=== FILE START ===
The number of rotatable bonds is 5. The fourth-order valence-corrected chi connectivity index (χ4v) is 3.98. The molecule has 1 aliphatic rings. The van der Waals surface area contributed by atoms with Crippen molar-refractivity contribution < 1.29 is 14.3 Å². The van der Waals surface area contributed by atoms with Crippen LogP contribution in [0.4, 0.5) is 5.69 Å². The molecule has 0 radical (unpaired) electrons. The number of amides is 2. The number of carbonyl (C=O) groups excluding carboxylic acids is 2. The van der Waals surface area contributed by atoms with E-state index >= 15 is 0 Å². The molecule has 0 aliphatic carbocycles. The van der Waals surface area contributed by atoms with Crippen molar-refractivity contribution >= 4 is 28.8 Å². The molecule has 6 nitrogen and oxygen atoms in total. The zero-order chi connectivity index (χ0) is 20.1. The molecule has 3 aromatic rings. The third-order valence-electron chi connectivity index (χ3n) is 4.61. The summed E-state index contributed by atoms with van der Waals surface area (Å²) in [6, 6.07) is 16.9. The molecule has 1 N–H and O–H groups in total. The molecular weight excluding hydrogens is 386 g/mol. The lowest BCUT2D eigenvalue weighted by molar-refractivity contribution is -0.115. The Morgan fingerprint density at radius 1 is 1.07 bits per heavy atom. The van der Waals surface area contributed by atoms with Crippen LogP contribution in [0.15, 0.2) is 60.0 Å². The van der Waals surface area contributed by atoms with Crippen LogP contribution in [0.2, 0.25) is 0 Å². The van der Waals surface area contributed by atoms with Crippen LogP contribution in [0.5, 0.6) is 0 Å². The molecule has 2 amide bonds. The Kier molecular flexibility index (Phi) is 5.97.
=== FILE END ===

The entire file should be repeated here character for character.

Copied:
The number of rotatable bonds is 5. The fourth-order valence-corrected chi connectivity index (χ4v) is 3.98. The molecule has 1 aliphatic rings. The van der Waals surface area contributed by atoms with Crippen molar-refractivity contribution < 1.29 is 14.3 Å². The van der Waals surface area contributed by atoms with Crippen LogP contribution in [0.4, 0.5) is 5.69 Å². The molecule has 0 radical (unpaired) electrons. The number of amides is 2. The number of carbonyl (C=O) groups excluding carboxylic acids is 2. The van der Waals surface area contributed by atoms with E-state index >= 15 is 0 Å². The molecule has 0 aliphatic carbocycles. The van der Waals surface area contributed by atoms with Crippen molar-refractivity contribution >= 4 is 28.8 Å². The molecule has 6 nitrogen and oxygen atoms in total. The zero-order chi connectivity index (χ0) is 20.1. The molecule has 3 aromatic rings. The third-order valence-electron chi connectivity index (χ3n) is 4.61. The summed E-state index contributed by atoms with van der Waals surface area (Å²) in [6, 6.07) is 16.9. The molecule has 1 N–H and O–H groups in total. The molecular weight excluding hydrogens is 386 g/mol. The lowest BCUT2D eigenvalue weighted by molar-refractivity contribution is -0.115. The Morgan fingerprint density at radius 1 is 1.07 bits per heavy atom. The van der Waals surface area contributed by atoms with Crippen LogP contribution in [0.15, 0.2) is 60.0 Å². The van der Waals surface area contributed by atoms with Crippen LogP contribution in [0.2, 0.25) is 0 Å². The van der Waals surface area contributed by atoms with Crippen LogP contribution in [0.5, 0.6) is 0 Å². The molecule has 2 amide bonds. The Kier molecular flexibility index (Phi) is 5.97.